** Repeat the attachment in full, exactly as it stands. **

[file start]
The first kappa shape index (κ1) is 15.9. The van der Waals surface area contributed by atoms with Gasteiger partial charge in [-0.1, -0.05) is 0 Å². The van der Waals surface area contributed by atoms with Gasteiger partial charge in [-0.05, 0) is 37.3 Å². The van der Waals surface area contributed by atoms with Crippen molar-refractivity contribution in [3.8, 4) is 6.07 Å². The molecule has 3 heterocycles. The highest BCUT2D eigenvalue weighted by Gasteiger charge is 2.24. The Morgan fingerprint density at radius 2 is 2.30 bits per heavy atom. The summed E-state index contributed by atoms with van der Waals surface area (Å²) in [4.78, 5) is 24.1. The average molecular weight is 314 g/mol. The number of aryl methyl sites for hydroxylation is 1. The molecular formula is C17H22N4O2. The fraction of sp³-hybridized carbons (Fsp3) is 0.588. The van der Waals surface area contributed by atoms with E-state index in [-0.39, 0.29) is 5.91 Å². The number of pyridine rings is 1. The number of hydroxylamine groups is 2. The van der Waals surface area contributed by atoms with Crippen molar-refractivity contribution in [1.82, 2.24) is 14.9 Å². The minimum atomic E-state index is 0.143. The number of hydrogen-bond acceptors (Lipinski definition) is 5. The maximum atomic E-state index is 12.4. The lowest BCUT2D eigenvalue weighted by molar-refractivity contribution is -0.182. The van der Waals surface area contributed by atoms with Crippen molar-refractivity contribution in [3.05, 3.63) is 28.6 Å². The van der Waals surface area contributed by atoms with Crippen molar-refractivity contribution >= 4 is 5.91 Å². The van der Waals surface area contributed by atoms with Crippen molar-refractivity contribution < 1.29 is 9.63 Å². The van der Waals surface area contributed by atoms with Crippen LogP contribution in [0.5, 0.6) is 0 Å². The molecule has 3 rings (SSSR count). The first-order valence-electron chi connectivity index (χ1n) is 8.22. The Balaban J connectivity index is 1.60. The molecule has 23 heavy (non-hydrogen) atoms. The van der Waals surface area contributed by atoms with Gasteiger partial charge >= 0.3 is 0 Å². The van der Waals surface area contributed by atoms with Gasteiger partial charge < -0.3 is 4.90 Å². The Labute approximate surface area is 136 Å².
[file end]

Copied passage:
The first kappa shape index (κ1) is 15.9. The van der Waals surface area contributed by atoms with Gasteiger partial charge in [-0.1, -0.05) is 0 Å². The van der Waals surface area contributed by atoms with Gasteiger partial charge in [-0.05, 0) is 37.3 Å². The van der Waals surface area contributed by atoms with Crippen molar-refractivity contribution in [3.8, 4) is 6.07 Å². The molecule has 3 heterocycles. The highest BCUT2D eigenvalue weighted by Gasteiger charge is 2.24. The Morgan fingerprint density at radius 2 is 2.30 bits per heavy atom. The summed E-state index contributed by atoms with van der Waals surface area (Å²) in [4.78, 5) is 24.1. The average molecular weight is 314 g/mol. The number of aryl methyl sites for hydroxylation is 1. The molecular formula is C17H22N4O2. The fraction of sp³-hybridized carbons (Fsp3) is 0.588. The van der Waals surface area contributed by atoms with E-state index in [-0.39, 0.29) is 5.91 Å². The number of pyridine rings is 1. The number of hydroxylamine groups is 2. The van der Waals surface area contributed by atoms with Crippen molar-refractivity contribution in [1.82, 2.24) is 14.9 Å². The minimum atomic E-state index is 0.143. The number of hydrogen-bond acceptors (Lipinski definition) is 5. The maximum atomic E-state index is 12.4. The lowest BCUT2D eigenvalue weighted by molar-refractivity contribution is -0.182. The van der Waals surface area contributed by atoms with Crippen molar-refractivity contribution in [3.05, 3.63) is 28.6 Å². The van der Waals surface area contributed by atoms with Crippen molar-refractivity contribution >= 4 is 5.91 Å². The van der Waals surface area contributed by atoms with Crippen molar-refractivity contribution < 1.29 is 9.63 Å². The van der Waals surface area contributed by atoms with Crippen LogP contribution in [0.5, 0.6) is 0 Å². The molecule has 3 rings (SSSR count). The first-order valence-electron chi connectivity index (χ1n) is 8.22. The Balaban J connectivity index is 1.60. The molecule has 23 heavy (non-hydrogen) atoms. The van der Waals surface area contributed by atoms with Gasteiger partial charge >= 0.3 is 0 Å². The van der Waals surface area contributed by atoms with Gasteiger partial charge < -0.3 is 4.90 Å². The Labute approximate surface area is 136 Å².